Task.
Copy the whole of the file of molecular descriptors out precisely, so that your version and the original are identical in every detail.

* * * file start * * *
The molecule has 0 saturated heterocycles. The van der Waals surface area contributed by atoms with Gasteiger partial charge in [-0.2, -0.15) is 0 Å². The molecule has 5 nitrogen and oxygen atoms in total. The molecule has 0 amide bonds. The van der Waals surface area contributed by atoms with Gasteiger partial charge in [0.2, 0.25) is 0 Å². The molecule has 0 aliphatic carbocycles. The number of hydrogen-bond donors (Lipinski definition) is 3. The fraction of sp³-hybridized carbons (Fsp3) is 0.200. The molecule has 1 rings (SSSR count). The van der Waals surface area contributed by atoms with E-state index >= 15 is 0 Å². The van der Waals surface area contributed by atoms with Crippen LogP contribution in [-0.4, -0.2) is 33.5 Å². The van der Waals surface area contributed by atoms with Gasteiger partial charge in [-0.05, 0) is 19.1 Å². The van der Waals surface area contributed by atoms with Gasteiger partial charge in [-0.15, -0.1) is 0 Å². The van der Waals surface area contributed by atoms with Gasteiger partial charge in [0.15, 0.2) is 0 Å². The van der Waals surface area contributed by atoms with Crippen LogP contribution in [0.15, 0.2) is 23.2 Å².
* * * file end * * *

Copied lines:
The molecule has 0 saturated heterocycles. The van der Waals surface area contributed by atoms with Gasteiger partial charge in [-0.2, -0.15) is 0 Å². The molecule has 5 nitrogen and oxygen atoms in total. The molecule has 0 amide bonds. The van der Waals surface area contributed by atoms with Gasteiger partial charge in [0.2, 0.25) is 0 Å². The molecule has 0 aliphatic carbocycles. The number of hydrogen-bond donors (Lipinski definition) is 3. The fraction of sp³-hybridized carbons (Fsp3) is 0.200. The molecule has 1 rings (SSSR count). The van der Waals surface area contributed by atoms with E-state index >= 15 is 0 Å². The van der Waals surface area contributed by atoms with Crippen LogP contribution in [-0.4, -0.2) is 33.5 Å². The van der Waals surface area contributed by atoms with Gasteiger partial charge in [-0.05, 0) is 19.1 Å². The van der Waals surface area contributed by atoms with Gasteiger partial charge in [-0.15, -0.1) is 0 Å². The van der Waals surface area contributed by atoms with Gasteiger partial charge in [0.15, 0.2) is 0 Å². The van der Waals surface area contributed by atoms with Crippen LogP contribution in [0.15, 0.2) is 23.2 Å².